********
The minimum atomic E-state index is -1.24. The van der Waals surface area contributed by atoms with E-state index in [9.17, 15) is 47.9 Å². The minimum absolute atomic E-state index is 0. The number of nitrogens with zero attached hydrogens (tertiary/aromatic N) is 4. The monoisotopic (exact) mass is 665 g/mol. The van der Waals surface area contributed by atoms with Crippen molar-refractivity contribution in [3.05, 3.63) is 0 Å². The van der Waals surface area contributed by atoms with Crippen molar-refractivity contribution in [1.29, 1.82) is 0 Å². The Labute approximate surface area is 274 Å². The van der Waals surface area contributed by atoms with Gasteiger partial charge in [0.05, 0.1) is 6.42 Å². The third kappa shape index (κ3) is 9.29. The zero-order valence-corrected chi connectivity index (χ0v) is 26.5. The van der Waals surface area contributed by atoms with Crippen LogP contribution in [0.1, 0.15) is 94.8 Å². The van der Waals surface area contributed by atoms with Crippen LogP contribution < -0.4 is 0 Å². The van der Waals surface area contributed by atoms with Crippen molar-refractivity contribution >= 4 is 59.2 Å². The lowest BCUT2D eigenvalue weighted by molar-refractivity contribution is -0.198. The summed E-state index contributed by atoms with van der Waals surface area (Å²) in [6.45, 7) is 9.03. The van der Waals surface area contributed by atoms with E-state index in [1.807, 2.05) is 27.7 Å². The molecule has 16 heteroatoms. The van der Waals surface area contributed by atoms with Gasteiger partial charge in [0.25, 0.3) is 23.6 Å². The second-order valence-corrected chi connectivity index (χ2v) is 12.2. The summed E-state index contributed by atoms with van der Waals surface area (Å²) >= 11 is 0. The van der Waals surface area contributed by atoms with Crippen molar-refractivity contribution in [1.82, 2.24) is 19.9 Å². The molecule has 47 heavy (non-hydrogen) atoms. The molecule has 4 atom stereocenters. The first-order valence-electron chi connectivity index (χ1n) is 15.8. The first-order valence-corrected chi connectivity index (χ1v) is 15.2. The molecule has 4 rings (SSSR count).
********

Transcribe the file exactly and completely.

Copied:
The minimum atomic E-state index is -1.24. The van der Waals surface area contributed by atoms with E-state index in [9.17, 15) is 47.9 Å². The minimum absolute atomic E-state index is 0. The number of nitrogens with zero attached hydrogens (tertiary/aromatic N) is 4. The monoisotopic (exact) mass is 665 g/mol. The van der Waals surface area contributed by atoms with Crippen molar-refractivity contribution in [3.05, 3.63) is 0 Å². The van der Waals surface area contributed by atoms with Crippen molar-refractivity contribution in [1.29, 1.82) is 0 Å². The Labute approximate surface area is 274 Å². The van der Waals surface area contributed by atoms with Gasteiger partial charge in [0.05, 0.1) is 6.42 Å². The third kappa shape index (κ3) is 9.29. The zero-order valence-corrected chi connectivity index (χ0v) is 26.5. The van der Waals surface area contributed by atoms with Crippen LogP contribution in [0.1, 0.15) is 94.8 Å². The van der Waals surface area contributed by atoms with Crippen LogP contribution < -0.4 is 0 Å². The van der Waals surface area contributed by atoms with Crippen molar-refractivity contribution >= 4 is 59.2 Å². The lowest BCUT2D eigenvalue weighted by molar-refractivity contribution is -0.198. The summed E-state index contributed by atoms with van der Waals surface area (Å²) in [6.45, 7) is 9.03. The van der Waals surface area contributed by atoms with E-state index in [1.807, 2.05) is 27.7 Å². The molecule has 16 heteroatoms. The van der Waals surface area contributed by atoms with Gasteiger partial charge in [0.25, 0.3) is 23.6 Å². The second-order valence-corrected chi connectivity index (χ2v) is 12.2. The summed E-state index contributed by atoms with van der Waals surface area (Å²) >= 11 is 0. The van der Waals surface area contributed by atoms with Crippen molar-refractivity contribution in [1.82, 2.24) is 19.9 Å². The molecule has 47 heavy (non-hydrogen) atoms. The molecule has 4 atom stereocenters. The first-order valence-electron chi connectivity index (χ1n) is 15.8. The first-order valence-corrected chi connectivity index (χ1v) is 15.2. The molecule has 4 rings (SSSR count).